Perkins patient was strangled, police say
Tuesday, September 28, 2010
A patient at a psychiatric hospital for violent offenders slipped into another patient's room over the weekend, kissed her and strangled her to death with shoelaces, according to court documents made public Monday.
The woman who was killed, Susan Sachs, had been committed to the Clifton T. Perkins state hospital in Jessup since 2004 after fatally stabbing Joyce Hadl, 71, a social worker. Hadl had tried to help Sachs and had taken her into her home in Chevy Chase.
"Life continues to have these horrific situations," Hadl's surviving sister, Ina Samuel, 74, said Monday, recalling her sister's adventurous travel and commitment to her patients. "I miss her very, very much. . . . We could have shared so much at this stage of our lives."
Sachs, who suffered from paranoid schizophrenia, was killed in a medium-security wing at the hospital. It was the first slaying at the hospital that officials could recall.
The patient accused of killing her, El Soundani El-Wahhabi, also known as Saladin Taylor, was sent to Perkins after he killed someone in Baltimore in the 1990s, according to court records. He had a history of violence against women, state police said in court records.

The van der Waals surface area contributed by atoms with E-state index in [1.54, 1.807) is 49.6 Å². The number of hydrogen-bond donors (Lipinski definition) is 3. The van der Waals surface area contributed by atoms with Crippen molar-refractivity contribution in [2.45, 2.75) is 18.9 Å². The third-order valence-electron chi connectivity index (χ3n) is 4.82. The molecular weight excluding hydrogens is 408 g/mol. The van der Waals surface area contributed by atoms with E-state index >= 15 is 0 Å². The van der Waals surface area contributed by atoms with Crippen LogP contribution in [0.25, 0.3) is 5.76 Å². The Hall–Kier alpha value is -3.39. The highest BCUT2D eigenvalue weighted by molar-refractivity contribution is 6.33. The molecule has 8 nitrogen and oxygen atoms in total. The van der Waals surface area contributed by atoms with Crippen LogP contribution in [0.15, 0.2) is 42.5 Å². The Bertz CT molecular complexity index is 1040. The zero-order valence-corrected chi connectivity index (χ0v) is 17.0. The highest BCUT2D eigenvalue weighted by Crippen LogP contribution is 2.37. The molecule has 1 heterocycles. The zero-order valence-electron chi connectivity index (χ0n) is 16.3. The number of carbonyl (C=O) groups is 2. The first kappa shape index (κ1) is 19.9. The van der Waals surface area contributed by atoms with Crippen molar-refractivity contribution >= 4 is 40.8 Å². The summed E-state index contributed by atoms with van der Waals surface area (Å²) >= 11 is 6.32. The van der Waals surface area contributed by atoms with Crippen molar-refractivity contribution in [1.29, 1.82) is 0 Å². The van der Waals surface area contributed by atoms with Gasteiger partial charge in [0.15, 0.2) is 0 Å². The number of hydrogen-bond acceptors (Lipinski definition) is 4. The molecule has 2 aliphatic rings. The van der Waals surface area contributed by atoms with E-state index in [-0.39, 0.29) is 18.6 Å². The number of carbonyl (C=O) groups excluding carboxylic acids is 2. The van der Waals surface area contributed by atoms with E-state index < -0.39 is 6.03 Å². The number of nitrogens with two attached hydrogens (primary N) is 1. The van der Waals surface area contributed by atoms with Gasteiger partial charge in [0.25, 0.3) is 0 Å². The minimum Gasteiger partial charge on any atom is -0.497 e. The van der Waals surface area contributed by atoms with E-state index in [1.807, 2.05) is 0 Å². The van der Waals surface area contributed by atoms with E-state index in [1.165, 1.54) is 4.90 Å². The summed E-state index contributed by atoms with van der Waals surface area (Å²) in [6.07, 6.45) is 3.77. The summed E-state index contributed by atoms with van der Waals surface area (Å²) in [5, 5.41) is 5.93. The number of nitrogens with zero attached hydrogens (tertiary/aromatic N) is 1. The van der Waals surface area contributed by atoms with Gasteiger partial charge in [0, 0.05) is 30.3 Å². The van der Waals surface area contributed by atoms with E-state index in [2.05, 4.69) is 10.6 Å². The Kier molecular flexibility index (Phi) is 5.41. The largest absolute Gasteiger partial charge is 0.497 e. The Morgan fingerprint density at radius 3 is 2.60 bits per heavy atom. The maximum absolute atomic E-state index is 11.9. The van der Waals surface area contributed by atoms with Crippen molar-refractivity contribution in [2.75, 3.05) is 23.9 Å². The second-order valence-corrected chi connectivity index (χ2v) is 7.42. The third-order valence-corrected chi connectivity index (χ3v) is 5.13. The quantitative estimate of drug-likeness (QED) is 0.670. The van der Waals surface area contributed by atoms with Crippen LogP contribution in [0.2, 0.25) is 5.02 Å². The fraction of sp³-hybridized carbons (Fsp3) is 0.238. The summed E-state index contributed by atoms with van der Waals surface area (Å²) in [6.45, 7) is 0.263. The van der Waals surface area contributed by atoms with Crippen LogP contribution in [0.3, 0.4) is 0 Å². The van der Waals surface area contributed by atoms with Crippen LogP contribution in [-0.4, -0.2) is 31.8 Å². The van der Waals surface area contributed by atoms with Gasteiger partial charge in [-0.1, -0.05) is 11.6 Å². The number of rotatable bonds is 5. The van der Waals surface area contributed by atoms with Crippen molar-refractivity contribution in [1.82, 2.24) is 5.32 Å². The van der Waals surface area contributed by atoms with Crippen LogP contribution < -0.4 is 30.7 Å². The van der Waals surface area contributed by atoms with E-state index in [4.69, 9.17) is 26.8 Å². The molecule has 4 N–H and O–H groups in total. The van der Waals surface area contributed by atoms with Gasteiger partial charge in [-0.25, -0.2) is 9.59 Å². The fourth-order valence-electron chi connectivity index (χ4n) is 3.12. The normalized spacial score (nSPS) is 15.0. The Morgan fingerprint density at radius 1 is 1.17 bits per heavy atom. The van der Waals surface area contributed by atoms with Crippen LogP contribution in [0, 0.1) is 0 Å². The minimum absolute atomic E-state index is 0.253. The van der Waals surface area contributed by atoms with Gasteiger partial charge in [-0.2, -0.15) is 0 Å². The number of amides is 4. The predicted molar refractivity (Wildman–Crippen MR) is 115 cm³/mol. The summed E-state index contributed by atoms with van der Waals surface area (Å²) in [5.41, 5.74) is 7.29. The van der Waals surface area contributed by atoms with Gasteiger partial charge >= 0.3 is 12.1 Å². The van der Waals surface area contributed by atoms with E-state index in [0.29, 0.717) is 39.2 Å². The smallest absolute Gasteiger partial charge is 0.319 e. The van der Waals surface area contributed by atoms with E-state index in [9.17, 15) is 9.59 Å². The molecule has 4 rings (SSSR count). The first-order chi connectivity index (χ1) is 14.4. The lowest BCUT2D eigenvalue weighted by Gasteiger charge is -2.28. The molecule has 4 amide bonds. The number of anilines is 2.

David Paulson, a spokesman for the Maryland Department of Health and Mental Hygiene, which runs the hospital, said a review was underway.
Lt. Col. William Pallozzi with the Maryland State Police said detectives were unsure of a motive. They found two 36-inch shoelaces tied end to end but did not know where they came from.
Their case began Sunday morning.
Sachs's roommate in Wing 4 woke up, noticed she was lying on her bed facedown and appeared to be cool to the touch, according to a state police arrest affidavit. The roommate summoned a nurse.
When Sachs was turned over, officials saw what appeared to be a long shoelace wrapped around her neck.
The investigators reviewed surveillance video from Saturday night.
On the video, Sachs is seen cleaning and socializing in a common area of the wing. From 8 to 9 p.m., she spoke to El-Wahhabi. He lived three doors down from Sachs, and the two were friends.